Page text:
3. Ninja Tadpole writes: "it's not because they're the worst... Greenpeace are being ever so immoral in this"

It's true that Apple is not the worst. They're the second worst. So, yeah, lobby HP, too. But, wow, harsh criticism given that the report finds:
For PBDEs: HP [is the worst]>>Apple>Acer>>Dell & Sony [none detected at all]
For PCBs: HP [is again the worst]>Apple & Acer [tied]> all others tested [none]
4. Senshineko writes: Unless you're going to be eating your computer components or huffing your ipod, what's the big deal about OMG CHEMICALS INSIDE??!?!11

Yeah, I prefer not to eat computer components. That's why I can't eat any fish I might catch near my house. PBDEs (a fire retardant used in computers) are building up in fish in the San Francisco Bay. Oh, and PBDEs are present in mother's breast milk. And even in newborns. So, yeah, don't go eating any placentas, either. Someone tell Tom Cruise. ;)

5. Also, here are two links on PVC: 1, 2. I'm not sure but I think you might like those sources better. I don't think people worry about PVC pipes just sitting there poisoning anyone, but during manufacture whole communities got polluted. You might also check out the documentary Blue Vinyl.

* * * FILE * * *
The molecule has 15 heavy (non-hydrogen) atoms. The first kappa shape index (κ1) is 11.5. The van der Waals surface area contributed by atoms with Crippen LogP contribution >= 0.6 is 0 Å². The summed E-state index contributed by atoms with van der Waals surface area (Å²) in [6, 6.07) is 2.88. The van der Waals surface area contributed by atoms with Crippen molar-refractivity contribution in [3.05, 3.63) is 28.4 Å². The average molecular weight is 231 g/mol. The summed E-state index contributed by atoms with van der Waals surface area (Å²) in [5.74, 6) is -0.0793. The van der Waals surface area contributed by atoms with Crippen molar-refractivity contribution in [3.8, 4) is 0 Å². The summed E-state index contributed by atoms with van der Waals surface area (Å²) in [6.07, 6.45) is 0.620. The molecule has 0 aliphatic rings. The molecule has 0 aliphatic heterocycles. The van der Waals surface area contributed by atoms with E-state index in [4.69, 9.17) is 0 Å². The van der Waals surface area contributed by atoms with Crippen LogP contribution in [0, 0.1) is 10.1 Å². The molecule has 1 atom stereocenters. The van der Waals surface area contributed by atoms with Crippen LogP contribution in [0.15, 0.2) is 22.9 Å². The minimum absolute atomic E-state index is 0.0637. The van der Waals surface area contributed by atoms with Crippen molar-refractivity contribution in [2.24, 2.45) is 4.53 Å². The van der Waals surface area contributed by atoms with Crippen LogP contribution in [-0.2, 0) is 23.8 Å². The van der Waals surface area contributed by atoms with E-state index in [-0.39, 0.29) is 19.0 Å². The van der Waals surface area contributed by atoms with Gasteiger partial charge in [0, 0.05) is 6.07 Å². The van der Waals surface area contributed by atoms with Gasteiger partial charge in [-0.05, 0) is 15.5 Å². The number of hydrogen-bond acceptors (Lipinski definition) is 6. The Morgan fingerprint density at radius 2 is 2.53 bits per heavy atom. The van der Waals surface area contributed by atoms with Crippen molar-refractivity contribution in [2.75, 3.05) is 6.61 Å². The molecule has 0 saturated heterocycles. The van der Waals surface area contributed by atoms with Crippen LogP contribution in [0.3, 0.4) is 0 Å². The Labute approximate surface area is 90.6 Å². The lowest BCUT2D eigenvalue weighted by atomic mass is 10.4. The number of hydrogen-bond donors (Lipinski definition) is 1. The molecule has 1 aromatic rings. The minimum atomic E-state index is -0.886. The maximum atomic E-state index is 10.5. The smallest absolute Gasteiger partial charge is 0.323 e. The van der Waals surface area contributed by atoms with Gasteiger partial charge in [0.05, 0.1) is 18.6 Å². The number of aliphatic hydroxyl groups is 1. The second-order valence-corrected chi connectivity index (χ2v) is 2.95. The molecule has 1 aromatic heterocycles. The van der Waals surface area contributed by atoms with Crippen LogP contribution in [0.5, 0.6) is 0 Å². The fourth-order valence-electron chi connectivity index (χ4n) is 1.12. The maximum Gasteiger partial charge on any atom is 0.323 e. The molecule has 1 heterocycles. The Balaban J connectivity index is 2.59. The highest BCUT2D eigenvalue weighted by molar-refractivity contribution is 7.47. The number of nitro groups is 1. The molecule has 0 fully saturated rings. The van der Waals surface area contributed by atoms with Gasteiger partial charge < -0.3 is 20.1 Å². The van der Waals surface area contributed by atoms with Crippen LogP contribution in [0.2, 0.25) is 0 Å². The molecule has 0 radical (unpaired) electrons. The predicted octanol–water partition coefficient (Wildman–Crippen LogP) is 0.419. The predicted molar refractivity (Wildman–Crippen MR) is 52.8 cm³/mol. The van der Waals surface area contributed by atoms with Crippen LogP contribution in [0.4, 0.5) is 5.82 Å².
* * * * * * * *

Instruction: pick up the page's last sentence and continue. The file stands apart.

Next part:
posted by salvia at 8:29 PM on September 26, 2006

I think what Greenpeace did was tacky. I also think it will be highly effective in comparison to their other tactics. And I think it'd be great if Apple led the way again.

In fact, if Apple were to become a long-term-thinker company, one that understands the importance of our global and local environments, the importance of human rights and dignity, the importance of doing things the right way because that's the way things should be done, the importance of doing more good in this world than bad...